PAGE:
Also included in that 16 million number are the ones who really don’t belong there as far as a seasoned recruiter is concerned. These include, mostly, students and house-spouses and the self-employed and the rogue ex-employed who are now, basically, unemployable for a myriad of reasons. Then you have the ones who don’t give you enough info to track them anywhere, much less forward. Add to all that the multilevel marketers who have begun to see LinkedIn as another sort of panacea and you have a whole lot of baggage the system is dragging along that might mean extra wading for you if you don’t understand how to use its search system to draw out meaningful results.
I’ve written three paragraphs on the use of LinkedIn because you should understand the capabilities as well as the limitations of any tool. Some of you feel LinkedIn is the greatest thing since sliced bread. It is a wonderful tool and hires are being made using it as a resource. This too will pass in its present glory, and I suspect the future of LinkedIn will include heftier and heftier user fees which have already been introduced. Have we forgotten MySpace? Oh, yeah, we have. AOL? What’s that? Even Facebook is about to test the acerbic water of public opinion with its new (and some say overreaching) recent privacy jettisons.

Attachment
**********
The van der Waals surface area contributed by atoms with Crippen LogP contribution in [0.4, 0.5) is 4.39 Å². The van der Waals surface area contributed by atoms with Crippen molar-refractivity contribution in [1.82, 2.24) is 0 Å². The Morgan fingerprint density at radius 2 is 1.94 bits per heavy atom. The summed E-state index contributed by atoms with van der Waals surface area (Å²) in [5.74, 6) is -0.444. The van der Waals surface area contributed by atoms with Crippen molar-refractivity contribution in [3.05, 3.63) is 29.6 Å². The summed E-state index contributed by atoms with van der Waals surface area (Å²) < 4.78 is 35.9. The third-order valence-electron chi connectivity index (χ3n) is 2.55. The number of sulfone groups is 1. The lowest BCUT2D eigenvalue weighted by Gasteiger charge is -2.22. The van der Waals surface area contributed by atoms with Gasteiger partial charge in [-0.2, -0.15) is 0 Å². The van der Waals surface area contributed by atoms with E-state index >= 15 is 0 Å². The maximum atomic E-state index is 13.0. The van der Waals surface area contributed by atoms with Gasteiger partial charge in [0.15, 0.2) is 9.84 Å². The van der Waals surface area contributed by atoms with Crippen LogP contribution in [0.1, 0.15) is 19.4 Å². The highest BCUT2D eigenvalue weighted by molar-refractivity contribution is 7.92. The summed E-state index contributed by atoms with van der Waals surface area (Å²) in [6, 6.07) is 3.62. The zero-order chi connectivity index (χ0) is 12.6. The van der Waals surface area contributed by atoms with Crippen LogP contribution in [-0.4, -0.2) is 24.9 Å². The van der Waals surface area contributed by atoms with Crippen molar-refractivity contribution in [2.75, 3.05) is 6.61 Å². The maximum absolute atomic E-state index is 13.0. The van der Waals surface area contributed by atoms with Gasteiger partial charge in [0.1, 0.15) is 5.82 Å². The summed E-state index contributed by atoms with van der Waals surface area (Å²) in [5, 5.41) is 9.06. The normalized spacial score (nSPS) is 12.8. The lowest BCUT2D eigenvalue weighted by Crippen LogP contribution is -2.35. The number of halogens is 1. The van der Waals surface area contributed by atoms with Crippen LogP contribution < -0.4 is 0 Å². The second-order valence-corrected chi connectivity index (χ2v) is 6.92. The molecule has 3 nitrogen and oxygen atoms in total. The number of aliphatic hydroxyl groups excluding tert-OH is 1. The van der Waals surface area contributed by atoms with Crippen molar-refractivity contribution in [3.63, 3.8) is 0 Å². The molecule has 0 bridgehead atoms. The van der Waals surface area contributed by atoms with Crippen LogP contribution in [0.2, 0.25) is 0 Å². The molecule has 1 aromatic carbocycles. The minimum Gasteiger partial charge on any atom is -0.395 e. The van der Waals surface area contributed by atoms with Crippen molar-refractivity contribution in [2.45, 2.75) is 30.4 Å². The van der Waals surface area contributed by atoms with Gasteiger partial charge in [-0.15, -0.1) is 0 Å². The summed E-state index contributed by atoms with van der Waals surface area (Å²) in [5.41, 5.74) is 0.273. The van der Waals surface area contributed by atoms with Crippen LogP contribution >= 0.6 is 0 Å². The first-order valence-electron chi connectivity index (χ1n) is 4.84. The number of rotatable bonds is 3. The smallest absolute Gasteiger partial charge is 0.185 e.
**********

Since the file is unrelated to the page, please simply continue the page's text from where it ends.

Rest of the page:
As far as the social networking tools are concerned, they’re all great if you understand that they can be used in your phone sourcing practice to “divine” the greater part of the mystery contained within America’s greatest companies. This is what many recruiters are looking for on LinkedIn — the employees of America’s Fortune companies who are best in class because they — well — they just are.